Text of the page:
Lincoln-Douglas debaters already have a right to housing along with the benefits and constraints. Free housing comes with strings attached.

He (or she) who “pays the piper calls the tune.” When we turn the music up too loud, parents, siblings or both complain. In our parent’s home we can be told what to do and when to do it. We can be told not to drink or smoke. Parent housing policies are paternalistic, as expected when we live in our parent’s home.

Children and teenagers have housing rights and responsibilities provided primarily by parents, and secondarily by extended family or various local and state government housing agencies and foster care programs. And like a “right to life” that makes suicide a crime, students exiting their “right to housing” can be pursued by police and returned home.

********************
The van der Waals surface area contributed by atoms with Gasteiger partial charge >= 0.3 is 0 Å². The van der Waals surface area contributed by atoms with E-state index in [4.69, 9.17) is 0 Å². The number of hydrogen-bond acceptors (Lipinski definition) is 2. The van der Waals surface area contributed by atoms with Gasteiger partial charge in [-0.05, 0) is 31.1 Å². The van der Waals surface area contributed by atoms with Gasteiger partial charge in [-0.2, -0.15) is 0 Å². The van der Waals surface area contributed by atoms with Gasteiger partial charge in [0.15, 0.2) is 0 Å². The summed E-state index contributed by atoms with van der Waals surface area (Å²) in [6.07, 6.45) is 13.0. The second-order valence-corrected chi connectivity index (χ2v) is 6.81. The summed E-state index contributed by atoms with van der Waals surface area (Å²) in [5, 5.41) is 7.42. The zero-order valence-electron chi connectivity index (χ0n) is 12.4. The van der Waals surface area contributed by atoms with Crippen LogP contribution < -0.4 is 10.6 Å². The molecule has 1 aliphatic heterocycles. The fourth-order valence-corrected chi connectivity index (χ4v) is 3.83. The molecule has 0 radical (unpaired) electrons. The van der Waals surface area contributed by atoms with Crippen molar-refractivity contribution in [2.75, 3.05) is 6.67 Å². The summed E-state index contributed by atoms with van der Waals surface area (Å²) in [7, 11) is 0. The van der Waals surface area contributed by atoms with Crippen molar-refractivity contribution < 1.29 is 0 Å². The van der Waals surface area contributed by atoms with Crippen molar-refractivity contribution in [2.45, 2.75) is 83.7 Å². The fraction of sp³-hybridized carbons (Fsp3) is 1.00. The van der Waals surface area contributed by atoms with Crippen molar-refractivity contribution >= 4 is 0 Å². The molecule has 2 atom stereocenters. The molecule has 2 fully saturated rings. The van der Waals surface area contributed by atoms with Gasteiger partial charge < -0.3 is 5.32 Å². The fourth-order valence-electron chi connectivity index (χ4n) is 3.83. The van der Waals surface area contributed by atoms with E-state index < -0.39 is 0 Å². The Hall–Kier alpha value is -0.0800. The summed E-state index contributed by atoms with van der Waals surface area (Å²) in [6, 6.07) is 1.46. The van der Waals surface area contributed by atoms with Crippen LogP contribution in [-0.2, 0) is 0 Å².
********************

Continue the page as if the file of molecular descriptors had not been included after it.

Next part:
For the March/April LD topic, students are asked to discuss and debate housing rights for the broader public:

Lincoln-Douglas Debate – 2017 Mar/Apr
Resolved: The United States ought to guarantee the right to housing. 

How can affirmative debaters advocate a right to housing without creating (or expanding) a paternalistic system? Online definition of paternalism:

the policy or practice on the part of people in positions of authority of restricting the freedom and responsibilities of those subordinate to them in the subordinates’ supposed best interest.

Eye on Ethics: The Challenge of Paternalism in Social Work,” (Social Work Today, January/February 2005) addresses the challenge of trying to help without exerting too much social control:

To what extent do clients have the right to engage in seemingly self-destructive courses of action? How should social workers respond … To the homeless individual who prefers sleeping in subfreezing temperatures to temporary housing in a shelter?